Our organisation relies on third-party providers to assist us in delivering services, not only to our customers, but also internally. They are crucial to meeting our business objectives, but can also introduce risks to our operational and data processing activities where they do not apply the same level of information security controls, and do not meet our requirements for capacity and availability. To ensure that we minimise risks associated with the use of third-parties, we must establish clearly defined relationships with them by leveraging a due diligence programme that includes SLAs, contracts, and supplier review activities.
Management is committed to ensuring our relationships with our third-parties are managed in line with our security requirements, and have developed and approved this supplier due diligence policy in line with the ISO 27001 standard for information security, and our organisation’s business requirements.
This document sets out the approved supplier due diligence policy so that it can be clearly communicated to all employees, contractors, and third-parties who have responsibilities for contracting and managing suppliers.
This policy shall apply to the management of all suppliers that have a role in operating and/or providing services that fall within the scope of our organisation’s ISMS. Services could include facilities management, cloud-services, web apps, software development, etc.
All employees, contractors, and third-parties who have responsibility for the procurement and management of suppliers and third-party services shall adhere to this Supplier Due Diligence Policy. These include, but are not limited to, the following roles:
- Senior management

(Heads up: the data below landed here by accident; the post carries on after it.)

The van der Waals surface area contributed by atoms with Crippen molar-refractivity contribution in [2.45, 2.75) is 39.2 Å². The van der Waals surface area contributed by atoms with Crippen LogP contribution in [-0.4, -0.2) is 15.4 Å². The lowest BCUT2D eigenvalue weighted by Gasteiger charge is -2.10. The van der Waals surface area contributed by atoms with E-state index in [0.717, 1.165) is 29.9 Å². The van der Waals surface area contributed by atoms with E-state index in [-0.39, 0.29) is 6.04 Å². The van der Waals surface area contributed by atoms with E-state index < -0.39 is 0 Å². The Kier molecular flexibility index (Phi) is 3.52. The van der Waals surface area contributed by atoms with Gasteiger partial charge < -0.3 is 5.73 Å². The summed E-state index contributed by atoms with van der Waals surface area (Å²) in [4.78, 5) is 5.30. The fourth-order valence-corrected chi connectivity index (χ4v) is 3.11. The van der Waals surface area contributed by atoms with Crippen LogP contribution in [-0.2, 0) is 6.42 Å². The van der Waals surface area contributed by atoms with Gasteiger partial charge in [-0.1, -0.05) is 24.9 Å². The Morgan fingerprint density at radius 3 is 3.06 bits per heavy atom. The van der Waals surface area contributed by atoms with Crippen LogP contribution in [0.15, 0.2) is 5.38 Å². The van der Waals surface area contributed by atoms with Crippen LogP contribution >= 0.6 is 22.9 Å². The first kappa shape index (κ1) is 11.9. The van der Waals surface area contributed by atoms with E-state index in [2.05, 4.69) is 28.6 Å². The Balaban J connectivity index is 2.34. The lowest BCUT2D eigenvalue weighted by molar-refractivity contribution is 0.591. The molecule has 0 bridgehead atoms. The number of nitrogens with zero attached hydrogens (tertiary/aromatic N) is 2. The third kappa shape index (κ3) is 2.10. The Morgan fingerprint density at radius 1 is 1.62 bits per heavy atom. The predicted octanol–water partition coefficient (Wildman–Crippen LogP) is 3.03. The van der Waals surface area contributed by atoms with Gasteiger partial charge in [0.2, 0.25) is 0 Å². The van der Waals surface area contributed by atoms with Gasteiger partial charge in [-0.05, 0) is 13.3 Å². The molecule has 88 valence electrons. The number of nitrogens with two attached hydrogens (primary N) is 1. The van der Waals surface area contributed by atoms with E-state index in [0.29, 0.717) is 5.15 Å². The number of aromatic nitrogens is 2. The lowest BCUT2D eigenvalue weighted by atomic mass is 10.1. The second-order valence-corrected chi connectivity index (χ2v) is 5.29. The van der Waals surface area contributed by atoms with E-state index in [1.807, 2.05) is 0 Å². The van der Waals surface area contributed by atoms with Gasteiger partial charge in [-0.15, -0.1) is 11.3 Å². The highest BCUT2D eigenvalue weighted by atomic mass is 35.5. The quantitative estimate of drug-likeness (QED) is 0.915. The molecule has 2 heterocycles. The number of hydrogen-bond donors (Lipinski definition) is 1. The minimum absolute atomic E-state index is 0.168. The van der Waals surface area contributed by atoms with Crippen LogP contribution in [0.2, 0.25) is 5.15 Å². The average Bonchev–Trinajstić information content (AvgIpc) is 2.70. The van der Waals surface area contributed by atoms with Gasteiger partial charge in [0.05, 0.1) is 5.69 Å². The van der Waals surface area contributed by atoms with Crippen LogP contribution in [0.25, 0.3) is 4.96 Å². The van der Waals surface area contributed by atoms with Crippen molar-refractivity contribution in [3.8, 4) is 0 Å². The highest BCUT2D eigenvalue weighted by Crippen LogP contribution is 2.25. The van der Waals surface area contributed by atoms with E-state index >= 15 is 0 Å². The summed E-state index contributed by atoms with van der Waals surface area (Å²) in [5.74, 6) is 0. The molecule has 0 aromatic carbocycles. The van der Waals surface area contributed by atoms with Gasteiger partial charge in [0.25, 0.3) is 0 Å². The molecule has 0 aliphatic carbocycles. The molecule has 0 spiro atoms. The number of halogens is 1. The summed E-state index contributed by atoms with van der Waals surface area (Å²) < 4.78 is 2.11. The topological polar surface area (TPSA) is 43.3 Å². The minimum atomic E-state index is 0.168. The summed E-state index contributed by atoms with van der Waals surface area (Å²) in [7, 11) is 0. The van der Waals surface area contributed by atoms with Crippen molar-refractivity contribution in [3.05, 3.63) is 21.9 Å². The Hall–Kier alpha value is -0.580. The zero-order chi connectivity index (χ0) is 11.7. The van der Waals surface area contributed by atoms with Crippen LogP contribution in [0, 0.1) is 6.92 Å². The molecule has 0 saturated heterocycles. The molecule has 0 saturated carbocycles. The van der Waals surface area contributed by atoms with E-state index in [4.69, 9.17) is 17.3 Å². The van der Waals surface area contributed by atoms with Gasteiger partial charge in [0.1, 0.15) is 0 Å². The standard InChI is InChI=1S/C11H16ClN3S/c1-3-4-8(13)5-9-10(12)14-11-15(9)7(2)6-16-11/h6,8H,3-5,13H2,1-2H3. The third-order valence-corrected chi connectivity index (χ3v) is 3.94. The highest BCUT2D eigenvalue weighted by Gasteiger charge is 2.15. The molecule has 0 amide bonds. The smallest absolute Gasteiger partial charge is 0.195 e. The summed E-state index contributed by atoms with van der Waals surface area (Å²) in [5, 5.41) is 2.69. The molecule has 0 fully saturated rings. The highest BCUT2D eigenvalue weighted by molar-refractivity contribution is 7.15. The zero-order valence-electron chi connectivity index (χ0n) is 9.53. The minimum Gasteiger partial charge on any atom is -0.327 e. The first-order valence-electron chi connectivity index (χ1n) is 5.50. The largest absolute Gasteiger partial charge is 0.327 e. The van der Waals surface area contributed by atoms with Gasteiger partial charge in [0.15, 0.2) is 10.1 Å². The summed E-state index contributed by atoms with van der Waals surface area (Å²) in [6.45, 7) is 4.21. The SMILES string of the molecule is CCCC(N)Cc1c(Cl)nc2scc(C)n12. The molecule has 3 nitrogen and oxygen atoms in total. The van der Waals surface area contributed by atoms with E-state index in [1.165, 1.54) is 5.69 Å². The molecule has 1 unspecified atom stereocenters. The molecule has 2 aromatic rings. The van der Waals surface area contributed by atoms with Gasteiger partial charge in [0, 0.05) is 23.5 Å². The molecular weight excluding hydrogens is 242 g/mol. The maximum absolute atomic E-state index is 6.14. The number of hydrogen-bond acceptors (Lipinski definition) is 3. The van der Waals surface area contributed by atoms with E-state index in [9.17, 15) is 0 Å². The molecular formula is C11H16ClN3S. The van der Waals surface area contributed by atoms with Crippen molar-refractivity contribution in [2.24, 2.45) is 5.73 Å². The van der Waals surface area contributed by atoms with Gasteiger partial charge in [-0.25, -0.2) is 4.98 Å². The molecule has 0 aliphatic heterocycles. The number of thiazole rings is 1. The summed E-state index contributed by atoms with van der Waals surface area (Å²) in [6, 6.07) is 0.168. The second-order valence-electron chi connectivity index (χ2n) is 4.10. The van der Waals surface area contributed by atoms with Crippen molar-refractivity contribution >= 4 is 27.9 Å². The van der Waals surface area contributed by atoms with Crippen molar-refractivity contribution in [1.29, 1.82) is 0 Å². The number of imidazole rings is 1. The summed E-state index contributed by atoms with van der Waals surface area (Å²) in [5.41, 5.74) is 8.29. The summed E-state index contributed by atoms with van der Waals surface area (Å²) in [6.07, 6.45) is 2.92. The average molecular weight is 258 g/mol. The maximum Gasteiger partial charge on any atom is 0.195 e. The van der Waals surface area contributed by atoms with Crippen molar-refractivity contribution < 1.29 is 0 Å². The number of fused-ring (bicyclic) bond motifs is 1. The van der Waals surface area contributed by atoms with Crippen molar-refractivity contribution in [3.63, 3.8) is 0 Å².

- Department heads
- Line managers
- Asset owners
- Business owners
- Data protection managers
- Managed services providers
For the purposes of this document, employees, contractors, and third-parties who carry out these roles shall be collectively referred to as “supplier relationship managers”.
This Supplier Due Diligence Policy shall be communicated to all employees and agency staff as part of the relevant department training programme, and periodically following any changes to the policy. All contractors and third-parties involved in managing suppliers and third-party services on our behalf shall be provided with a copy of this policy as part of the process for contracting services. Contractors and third-parties shall be re-issued with updated versions of this policy periodically, and following any changes.
Where a supplier relationship manager knowingly engages in a relationship with a third-party in breach of this Supplier Due Diligence Policy, they shall be subject to the disciplinary process documented in the Company Manual, or the applicable service contract.
Management is committed to the continual improvement of our Supplier Due Diligence Policy, and shall review this document on an annual basis, or whenever an independent review of our organisation’s ISMS reveals a non-conformance or opportunity for improvement. The Management Review shall determine if this policy continues to meet the requirements of our organisation.